Valuable Lessons in C-suite Collaboration from the Leaders of Berkshire Hathaway

Focus Search Partners team members

I am a fortunate man. Since 1997, I have had the privilege of doing what I love—assisting great companies hire equally great people, aiding struggling companies in recruiting ideal executives and employees to turn things around, and helping growth companies continue their acceleration with carefully curated executive and management teams.

Along the way, the greatest lessons I’ve learned are about people, in particular the characteristics of highly successful business leaders. What intrigues me most is how these individuals unfailingly lead teams and entire companies through perennial uncertainties generated by everything from war, social upheaval, and political partisanship to inflation, recession, market bubbles, and, even, everyday living be it in “normal” periods or during something like a global pandemic.

Arguably, the C-suite collaboration between Berkshire Hathaway’s chairman Warren Buffett and vice chairman Charlie Munger represents one of the best examples of such leadership, so I recently reread all the company’s shareholder letters dating back to 1977. Of the many leadership lessons they share in these public missives, five of them speak to me the most as a company founder and leader who has made a business out of helping clients build effective executive teams.

1. Go into Business with People You Trust and Admire

In a special shareholder letter celebrating Berkshire Hathaway’s 50th anniversary, Buffett explains that he and Munger had a lot in common long before going into business together. Although they didn’t know each other at the time, they grew up in Omaha “a few hundred feet” from each other and worked at the store owned by Buffett’s grandfather. Once introduced as adults, they “hit it off” right away.

Their mutual respect is evident in how they describe each other and their assertion that they never argue even when they disagree. Buffett on Munger: He has “a wide-ranging brilliance, a prodigious memory, and some firm opinions.” Munger on Buffett in his own 50th anniversary letter: “Buffett’s decision to limit his activities to a few kinds and to maximize his attention to them, and to keep doing so for 50 years, was a lollapalooza.”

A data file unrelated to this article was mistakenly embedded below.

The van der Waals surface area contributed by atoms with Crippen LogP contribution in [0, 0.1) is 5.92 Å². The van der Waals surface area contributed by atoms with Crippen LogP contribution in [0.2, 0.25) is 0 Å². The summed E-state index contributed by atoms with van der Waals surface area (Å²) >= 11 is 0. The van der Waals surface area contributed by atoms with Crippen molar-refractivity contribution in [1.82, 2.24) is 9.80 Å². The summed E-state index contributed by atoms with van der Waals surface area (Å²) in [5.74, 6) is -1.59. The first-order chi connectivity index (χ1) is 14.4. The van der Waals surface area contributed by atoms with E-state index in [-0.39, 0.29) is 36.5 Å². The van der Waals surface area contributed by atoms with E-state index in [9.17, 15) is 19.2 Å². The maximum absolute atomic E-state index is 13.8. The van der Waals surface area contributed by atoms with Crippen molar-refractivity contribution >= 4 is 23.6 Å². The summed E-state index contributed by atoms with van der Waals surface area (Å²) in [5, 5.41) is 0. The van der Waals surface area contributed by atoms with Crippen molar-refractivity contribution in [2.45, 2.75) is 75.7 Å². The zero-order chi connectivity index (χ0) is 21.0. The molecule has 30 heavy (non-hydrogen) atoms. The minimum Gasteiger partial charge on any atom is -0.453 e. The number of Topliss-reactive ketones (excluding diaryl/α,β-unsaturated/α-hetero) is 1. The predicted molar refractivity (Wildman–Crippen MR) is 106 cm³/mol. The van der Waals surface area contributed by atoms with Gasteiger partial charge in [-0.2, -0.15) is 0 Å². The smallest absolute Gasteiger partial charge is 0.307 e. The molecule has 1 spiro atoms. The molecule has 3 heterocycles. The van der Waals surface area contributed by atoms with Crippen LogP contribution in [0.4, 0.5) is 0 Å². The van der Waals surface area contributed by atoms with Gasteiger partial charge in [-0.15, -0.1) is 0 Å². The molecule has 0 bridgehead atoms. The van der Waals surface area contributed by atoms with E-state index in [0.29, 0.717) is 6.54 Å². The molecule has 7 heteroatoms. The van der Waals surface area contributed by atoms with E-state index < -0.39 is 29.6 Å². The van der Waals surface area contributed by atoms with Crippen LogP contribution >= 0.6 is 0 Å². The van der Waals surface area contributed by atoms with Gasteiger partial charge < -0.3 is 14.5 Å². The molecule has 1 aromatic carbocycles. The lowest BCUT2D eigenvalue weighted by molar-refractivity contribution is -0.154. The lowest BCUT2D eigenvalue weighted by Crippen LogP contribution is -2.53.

2. Listen to Others’ Opinions and Value Their Roles

Before their C-suite collaboration within Berkshire Hathaway began, Buffett admits to looking primarily for so-called cigar butt investments, i.e., businesses with one last gasp whose “bargain purchase” filled that final puff with profit before burning out. Although Buffett enjoyed “reasonable success” this way, he listened when Munger insisted that this was “the wrong foundation on which to build a large and enduring enterprise.” The ensuing result of “buying wonderful businesses at fair prices” rather than “fair businesses at wonderful prices” is a company now valued at more than $750 billion.

Another reason their collaboration has worked so well for so long: They recognize and value everyone’s respective roles. Or as Buffett puts it, “Berkshire has been built to Charlie’s blueprint. My role has been that of general contractor, with the CEOs of Berkshire’s subsidiaries doing the real work as sub-contractors.”

3. Build and Embed a Company Culture You Believe In

While Buffett credits Munger for being the architect of their investing blueprint, the latter praises Buffett for establishing the company’s management system and policies, aka “the Berkshire system,” which is guided by 15 clear tenets. First among them, “Berkshire would be a diffuse conglomerate, averse only to activities about which it could not make useful predictions.” In other words, from the outset of their collaboration, they knew exactly what type of company they were building.